LAS VEGAS, Oct. 14 (UPI) -- U.S. Bureau of Land Management officials say more wild horses may have to be killed because of full shelters and a lack of federal money.
The bureau removed an estimated 74,000 horses from the nation's ranges in the last seven years, with about 44,000 adopted and the rest euthanized or held in federal facilities and private shelters, the Las Vegas Review-Journal reported Tuesday.
The horses are removed from the wild to protect habitat and maintain an ecological balance, said Doran Sanchez, the land management bureau's communications chief in Nevada, noting more may have to be euthanized because the agency's budget is not expected to increase.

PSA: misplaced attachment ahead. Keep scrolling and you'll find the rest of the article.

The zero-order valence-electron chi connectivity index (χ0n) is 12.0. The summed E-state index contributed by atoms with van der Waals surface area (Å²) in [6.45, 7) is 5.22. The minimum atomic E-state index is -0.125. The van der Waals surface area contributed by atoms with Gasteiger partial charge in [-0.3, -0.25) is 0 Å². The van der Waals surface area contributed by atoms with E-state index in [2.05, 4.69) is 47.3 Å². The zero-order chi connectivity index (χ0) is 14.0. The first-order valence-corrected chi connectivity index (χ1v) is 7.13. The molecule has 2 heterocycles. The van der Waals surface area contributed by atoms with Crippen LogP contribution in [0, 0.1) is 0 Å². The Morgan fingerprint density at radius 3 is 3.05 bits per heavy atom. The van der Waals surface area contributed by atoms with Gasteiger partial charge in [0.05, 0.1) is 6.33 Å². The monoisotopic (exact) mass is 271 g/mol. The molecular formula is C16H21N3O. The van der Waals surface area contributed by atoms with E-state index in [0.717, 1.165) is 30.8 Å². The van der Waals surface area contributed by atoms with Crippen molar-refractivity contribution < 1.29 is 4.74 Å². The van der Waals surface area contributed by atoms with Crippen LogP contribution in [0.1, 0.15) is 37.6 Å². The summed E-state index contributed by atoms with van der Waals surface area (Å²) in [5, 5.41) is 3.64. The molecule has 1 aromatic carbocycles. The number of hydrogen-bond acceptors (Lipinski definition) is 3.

Wild horse advocates say they will ask Congress to stop most of the roundups and return some of the horses to historic ranges.
"How can we let our government destroy the last of what we have?" asked Karen Sussman, president of the International Society for the Protection of Mustangs and Burros.
An estimated 29,500 wild horses roam 10 western states, with nearly 16,000 in Nevada followed by lesser populations in Montana, Wyoming, Oregon and other states, the bureau said, while Sussman estimates the total number of wild horses to be around 14,500.